The following post is the first in a series exploring 'mind and culture: pathways to economic development,' the theme of the World Bank's upcoming World Development Report 2015.
Try to guess the answer to the question:
How many seven -letter words of which the sixth letter is “N” (_ _ _ _ _ N _) would you expect to find in four pages of a novel in English (about 2,000 words)?
Now guess the answer to another question:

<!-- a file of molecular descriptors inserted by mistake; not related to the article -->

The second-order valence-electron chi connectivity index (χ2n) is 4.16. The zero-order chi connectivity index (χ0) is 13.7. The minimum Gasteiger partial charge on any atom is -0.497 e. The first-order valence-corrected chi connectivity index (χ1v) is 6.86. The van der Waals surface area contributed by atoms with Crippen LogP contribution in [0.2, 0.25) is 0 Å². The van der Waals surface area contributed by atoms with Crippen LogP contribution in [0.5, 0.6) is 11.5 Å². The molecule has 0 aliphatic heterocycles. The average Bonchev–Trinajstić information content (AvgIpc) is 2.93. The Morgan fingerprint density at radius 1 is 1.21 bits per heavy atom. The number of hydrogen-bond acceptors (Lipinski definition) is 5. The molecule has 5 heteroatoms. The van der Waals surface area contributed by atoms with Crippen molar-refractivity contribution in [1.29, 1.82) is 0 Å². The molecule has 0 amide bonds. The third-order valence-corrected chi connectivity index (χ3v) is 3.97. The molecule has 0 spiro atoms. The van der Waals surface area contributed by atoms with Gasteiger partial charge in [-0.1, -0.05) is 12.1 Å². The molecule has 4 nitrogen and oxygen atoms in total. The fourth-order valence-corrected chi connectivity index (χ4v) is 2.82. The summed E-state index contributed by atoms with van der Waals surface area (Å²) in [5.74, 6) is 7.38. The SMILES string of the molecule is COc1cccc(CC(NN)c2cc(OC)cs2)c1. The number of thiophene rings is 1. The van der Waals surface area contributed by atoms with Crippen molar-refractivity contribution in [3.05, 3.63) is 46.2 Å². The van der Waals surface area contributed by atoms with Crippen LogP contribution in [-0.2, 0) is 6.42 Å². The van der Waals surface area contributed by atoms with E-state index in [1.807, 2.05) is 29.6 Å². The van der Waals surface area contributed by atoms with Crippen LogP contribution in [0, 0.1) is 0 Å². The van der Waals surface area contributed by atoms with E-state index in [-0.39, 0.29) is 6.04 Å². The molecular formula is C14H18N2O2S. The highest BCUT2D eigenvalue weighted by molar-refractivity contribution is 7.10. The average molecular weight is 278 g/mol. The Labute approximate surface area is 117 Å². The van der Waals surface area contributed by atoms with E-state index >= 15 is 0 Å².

How many seven-letter words of which the last three letters are “ING” (_ _ _ _ ING) would you expect to find in the same four pages?
If you are responding as most people have, then your estimate is several times greater for ING words than for _N_ words. This violates logic. With some reflection, it’s easy to see that every ____ING word is also an _____N_ word. The mistake is famous and so is its explanation. _ING words are a standard category, _N_ words are not, and standard categories shape how we think. We confuse what it is easy to think of with what is frequent. This bias, called the availability bias, is just one of a multitude of biases that appear to be universal.1